This court reviews the Administration’s decision to determine if the decision is free of legal error and supported by substantial evidence. See Brewes v. Commissioner of Soc. Sec. Admin., 682 F.3d 1157, 1161 (9th Cir. 2012). “Substantial evidence” is more than a mere scintilla, but less than a preponderance. Garrison v. Colvin, 759 F.3d 995, 1009 (9th Cir. 2014). To determine whether substantial evidence supports a finding, “a court must consider the record as a whole, weighing both evidence that supports and evidence that detracts from the [Commissioner’s] conclusion.” Aukland v. Massanari, 257 F.3d 1033, 1035 (9th Cir. 2001) (internal quotation omitted). As a result, “[i]f the evidence can support either affirming or reversing the ALJ’s conclusion, [a court] may not substitute [its] judgment for that of the ALJ.” Robbins v. Soc. Sec. Admin., 466 F.3d 880, 882 (9th Cir. 2006).


         Plaintiff contends that the ALJ failed to: (1) make a finding regarding her credibility or provide specific, clear and convincing reasons for finding her not credible; (2) analyze her brother’s Third Party Questionnaire; (3) find that her ADHD and bilateral shoulder pain were severe impairments; (4) make an RFC determination that accounted for the combined effects of all of her impairments; and (5) ask the V.E. about a hypothetical individual suffering from all of her impairments. (Joint Stip. at 3, 29, 33, 42-43, 48-49).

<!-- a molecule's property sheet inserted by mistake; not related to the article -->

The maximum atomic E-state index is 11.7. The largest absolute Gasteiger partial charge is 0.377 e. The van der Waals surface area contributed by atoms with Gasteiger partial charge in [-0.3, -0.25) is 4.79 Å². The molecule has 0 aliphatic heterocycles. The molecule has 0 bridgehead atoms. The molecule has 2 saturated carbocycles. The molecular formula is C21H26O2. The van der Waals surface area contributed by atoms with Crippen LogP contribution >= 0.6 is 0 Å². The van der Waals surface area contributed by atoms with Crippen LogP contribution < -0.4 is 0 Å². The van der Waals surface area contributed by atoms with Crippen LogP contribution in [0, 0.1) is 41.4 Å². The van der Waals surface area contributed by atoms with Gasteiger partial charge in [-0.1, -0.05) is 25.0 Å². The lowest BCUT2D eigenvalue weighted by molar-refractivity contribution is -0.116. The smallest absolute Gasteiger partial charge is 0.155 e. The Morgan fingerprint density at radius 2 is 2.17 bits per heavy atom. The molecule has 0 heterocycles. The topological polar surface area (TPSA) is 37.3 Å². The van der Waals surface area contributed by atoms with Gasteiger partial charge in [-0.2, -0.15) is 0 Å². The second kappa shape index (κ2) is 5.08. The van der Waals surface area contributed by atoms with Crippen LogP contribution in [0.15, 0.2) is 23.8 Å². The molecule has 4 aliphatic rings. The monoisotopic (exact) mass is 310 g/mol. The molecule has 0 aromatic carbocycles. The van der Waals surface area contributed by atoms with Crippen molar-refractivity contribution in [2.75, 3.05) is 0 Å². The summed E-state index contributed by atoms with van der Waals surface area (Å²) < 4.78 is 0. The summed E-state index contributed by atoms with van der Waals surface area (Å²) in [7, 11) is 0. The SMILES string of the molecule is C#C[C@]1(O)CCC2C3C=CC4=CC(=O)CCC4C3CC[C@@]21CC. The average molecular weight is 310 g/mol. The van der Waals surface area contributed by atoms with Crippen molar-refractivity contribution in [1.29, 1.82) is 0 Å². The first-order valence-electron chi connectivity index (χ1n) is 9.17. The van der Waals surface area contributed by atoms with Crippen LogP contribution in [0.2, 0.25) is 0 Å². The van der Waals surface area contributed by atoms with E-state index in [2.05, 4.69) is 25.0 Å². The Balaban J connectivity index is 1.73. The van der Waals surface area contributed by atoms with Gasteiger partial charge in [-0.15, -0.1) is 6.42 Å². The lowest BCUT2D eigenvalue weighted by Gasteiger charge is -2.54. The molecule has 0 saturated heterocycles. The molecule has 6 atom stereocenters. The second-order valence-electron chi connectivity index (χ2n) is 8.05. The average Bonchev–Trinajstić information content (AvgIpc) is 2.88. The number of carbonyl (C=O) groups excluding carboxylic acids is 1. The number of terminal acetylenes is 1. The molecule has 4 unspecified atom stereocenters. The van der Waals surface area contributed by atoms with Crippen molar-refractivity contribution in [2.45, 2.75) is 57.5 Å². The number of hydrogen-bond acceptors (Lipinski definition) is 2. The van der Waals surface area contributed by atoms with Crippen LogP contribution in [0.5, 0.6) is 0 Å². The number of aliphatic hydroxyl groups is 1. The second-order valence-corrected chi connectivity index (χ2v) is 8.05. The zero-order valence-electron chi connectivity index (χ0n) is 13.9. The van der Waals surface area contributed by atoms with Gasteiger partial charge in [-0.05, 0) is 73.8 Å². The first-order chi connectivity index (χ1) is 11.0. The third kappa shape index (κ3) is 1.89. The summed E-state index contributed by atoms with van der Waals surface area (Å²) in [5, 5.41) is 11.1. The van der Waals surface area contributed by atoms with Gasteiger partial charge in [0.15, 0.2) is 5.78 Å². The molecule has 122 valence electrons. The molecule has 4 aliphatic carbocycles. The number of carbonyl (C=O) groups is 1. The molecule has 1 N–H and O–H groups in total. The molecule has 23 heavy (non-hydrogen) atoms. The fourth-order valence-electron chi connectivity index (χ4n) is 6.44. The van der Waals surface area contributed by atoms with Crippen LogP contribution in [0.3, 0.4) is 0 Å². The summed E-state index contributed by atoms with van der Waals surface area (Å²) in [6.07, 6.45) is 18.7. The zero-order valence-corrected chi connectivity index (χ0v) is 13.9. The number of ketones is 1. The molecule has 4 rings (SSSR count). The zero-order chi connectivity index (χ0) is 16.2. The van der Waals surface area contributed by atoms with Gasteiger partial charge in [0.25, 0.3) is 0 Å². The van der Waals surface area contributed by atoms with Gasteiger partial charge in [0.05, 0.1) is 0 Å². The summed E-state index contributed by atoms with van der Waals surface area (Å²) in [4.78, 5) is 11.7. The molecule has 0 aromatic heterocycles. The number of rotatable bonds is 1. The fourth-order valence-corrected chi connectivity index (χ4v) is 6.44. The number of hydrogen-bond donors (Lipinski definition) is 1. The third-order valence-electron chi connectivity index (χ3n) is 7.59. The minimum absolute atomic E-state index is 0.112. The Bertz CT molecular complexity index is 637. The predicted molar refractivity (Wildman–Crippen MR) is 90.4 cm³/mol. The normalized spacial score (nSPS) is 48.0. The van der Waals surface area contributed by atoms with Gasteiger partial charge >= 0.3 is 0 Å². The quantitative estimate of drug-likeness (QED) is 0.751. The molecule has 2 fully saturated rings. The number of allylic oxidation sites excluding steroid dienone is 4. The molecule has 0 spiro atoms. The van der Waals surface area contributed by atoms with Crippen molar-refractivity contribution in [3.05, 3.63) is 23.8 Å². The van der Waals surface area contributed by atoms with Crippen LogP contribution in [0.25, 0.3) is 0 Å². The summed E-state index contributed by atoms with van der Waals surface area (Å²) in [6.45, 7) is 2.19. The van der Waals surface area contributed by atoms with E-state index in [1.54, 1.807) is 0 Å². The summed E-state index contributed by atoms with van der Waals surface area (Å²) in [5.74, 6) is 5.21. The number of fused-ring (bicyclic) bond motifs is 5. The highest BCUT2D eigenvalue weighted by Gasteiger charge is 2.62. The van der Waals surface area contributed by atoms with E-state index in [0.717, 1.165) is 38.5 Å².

V. DISCUSSION

         After consideration of the record, the Court finds that Plaintiff’s third claim of error is without merit. The ALJ’s error, if any, in failing to find that Plaintiff’s ADHD and bilateral shoulder pain were “severe impairments” was harmless during step two of the five-step process. However, Plaintiff’s fourth claim of error - the ALJ’s failure to provide specific and legitimate reasons for rejecting the opinions of certain physicians, which likely affected the formulation of Plaintiff’s RFC - warrants remand for further consideration. Since the Court is remanding the matter based on Plaintiff’s fourth claim of error, the Court will not address Plaintiff’s remaining claims.